Pittsburgh Post-Gazette – Jan 16, 1990
By John-Thor Dahlburg
Associated Press Writer
MOSCOW – Hundreds of Azerbaijanis and Armenians fought with submachine guns, helicopters and armored vehicles as brutal ethnic strife that claimed at least 37 lives raged in the Soviet Caucasuses, official reports said yesterday. Facing the most violent flareup in the bloodiest ethnic conflict since he became Soviet leader, Mikhail S. Gorbachev and the Soviet Presidium declared a state of emergency last night in the disputed Nagorno-Karabakh region of Azerbaijan, as well as other nearby areas of Azerbaijan and the neighboring republic of Armenia.
Horrified Tass reporters wrote that people were burned alive overnight as attacks against Armenians continued in Baku, Azerbaijan’s capital. “Again, the blood of innocent people was spilled,” they said. Prime Minister Nikolai I. Ryzhkov told Norwegian radio that units of the regular Red Army would be sent in if necessary to prevent the conflict from spreading into civil war.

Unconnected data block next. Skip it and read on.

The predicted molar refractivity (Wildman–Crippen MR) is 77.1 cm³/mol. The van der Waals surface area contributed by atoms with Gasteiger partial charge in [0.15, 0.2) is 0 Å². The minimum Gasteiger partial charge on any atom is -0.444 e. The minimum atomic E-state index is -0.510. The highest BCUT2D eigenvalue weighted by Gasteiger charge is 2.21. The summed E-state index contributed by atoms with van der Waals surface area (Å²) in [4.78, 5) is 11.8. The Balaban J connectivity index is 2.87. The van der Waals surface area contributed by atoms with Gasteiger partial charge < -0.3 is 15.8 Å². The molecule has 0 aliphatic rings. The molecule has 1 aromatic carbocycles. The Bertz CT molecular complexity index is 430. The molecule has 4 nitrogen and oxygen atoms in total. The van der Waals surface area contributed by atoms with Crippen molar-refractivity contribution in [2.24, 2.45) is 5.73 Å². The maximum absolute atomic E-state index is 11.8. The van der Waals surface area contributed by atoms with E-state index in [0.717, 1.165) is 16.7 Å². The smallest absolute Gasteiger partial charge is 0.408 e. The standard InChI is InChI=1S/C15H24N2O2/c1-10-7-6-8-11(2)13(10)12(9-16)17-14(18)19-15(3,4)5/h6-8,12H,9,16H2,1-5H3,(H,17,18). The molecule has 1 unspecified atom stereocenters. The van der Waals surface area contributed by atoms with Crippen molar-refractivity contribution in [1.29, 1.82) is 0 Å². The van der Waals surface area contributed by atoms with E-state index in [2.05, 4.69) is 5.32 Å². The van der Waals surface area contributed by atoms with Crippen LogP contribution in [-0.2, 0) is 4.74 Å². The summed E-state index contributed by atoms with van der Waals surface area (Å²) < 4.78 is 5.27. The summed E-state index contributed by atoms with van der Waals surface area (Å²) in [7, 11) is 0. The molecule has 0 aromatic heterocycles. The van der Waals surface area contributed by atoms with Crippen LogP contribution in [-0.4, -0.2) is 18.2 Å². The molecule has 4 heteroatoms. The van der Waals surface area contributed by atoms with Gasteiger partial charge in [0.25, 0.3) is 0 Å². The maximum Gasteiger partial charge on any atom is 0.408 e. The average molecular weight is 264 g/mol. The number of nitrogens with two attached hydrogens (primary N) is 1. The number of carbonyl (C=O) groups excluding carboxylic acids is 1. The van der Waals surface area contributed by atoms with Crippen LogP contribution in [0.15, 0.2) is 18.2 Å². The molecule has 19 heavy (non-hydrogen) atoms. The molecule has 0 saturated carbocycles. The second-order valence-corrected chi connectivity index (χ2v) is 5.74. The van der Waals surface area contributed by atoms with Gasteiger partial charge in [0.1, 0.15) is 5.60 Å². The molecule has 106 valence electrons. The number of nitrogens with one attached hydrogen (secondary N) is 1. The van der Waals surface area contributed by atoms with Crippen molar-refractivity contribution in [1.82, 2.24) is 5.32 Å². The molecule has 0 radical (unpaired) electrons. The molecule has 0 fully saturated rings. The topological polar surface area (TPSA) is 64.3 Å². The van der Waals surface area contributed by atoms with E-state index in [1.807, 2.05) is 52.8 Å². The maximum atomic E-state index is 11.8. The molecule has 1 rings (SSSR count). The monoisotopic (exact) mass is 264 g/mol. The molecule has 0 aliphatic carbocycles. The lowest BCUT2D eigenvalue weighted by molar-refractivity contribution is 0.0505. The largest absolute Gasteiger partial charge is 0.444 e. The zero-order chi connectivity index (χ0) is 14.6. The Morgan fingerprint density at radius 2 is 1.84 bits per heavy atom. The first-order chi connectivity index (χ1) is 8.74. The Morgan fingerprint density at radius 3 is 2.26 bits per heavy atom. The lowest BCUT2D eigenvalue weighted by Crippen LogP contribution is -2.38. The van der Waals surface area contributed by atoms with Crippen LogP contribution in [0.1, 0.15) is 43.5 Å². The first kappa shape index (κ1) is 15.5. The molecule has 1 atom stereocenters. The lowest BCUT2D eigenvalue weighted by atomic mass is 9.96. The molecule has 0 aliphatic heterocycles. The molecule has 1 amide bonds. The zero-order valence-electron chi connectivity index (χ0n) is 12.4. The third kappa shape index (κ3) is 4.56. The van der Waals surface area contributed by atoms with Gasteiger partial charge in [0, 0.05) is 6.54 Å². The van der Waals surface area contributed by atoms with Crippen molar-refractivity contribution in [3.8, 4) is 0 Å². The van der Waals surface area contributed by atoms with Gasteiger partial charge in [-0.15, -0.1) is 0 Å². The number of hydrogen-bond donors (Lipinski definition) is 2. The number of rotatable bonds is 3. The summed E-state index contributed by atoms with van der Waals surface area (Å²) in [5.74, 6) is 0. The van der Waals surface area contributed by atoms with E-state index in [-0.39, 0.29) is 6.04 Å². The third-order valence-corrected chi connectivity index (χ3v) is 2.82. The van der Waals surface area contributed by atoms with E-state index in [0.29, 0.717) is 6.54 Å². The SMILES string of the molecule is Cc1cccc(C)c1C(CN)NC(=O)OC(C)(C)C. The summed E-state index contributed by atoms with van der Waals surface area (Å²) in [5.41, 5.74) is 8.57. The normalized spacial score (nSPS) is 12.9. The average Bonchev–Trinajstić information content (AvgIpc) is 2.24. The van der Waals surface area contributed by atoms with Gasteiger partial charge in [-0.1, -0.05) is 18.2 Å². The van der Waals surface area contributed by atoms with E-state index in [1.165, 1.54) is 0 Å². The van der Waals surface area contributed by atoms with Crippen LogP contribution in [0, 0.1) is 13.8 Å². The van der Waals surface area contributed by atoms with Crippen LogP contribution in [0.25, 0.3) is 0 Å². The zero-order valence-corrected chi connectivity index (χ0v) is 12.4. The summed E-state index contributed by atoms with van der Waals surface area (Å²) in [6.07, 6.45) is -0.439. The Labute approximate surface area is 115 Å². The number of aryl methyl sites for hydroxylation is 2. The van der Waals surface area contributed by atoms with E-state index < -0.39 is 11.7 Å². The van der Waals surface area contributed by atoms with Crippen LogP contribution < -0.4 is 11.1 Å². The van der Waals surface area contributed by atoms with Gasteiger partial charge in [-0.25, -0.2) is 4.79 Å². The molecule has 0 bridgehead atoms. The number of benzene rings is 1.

The Kremlin sent high-level troubleshooters and more internal security troops to the mountain region 1,240 miles southeast of Moscow to try to end the worst fighting involving predominantly Moslem Azerbaijanis and the mostly Christian Armenians since their long-simmering feud over territory boiled over nearly two years ago.
Tass, the official news agency, said Armenians and Azerbaijanis equipped with submachine guns were waging “open armed clashes” in the Khanlar region of Azerbaijan, near Nagorno-Karabakh. In the nearby Shaumansky region, Soviet TV news said, 300 gunmen fought in a single battle.
A soldier told the broadcast that Azerbaijanis attacked an Armenian village to set a farm on fire, but that the Armenians fought back with hunting rifles and Kalashnikovs in a 1,1/2-hour firefight. Four Azerbaijanis were killed, the soldier said. The government newspaper Izvestia said the belligerents were using helicopters without markings and armored vehicles captured from military bases.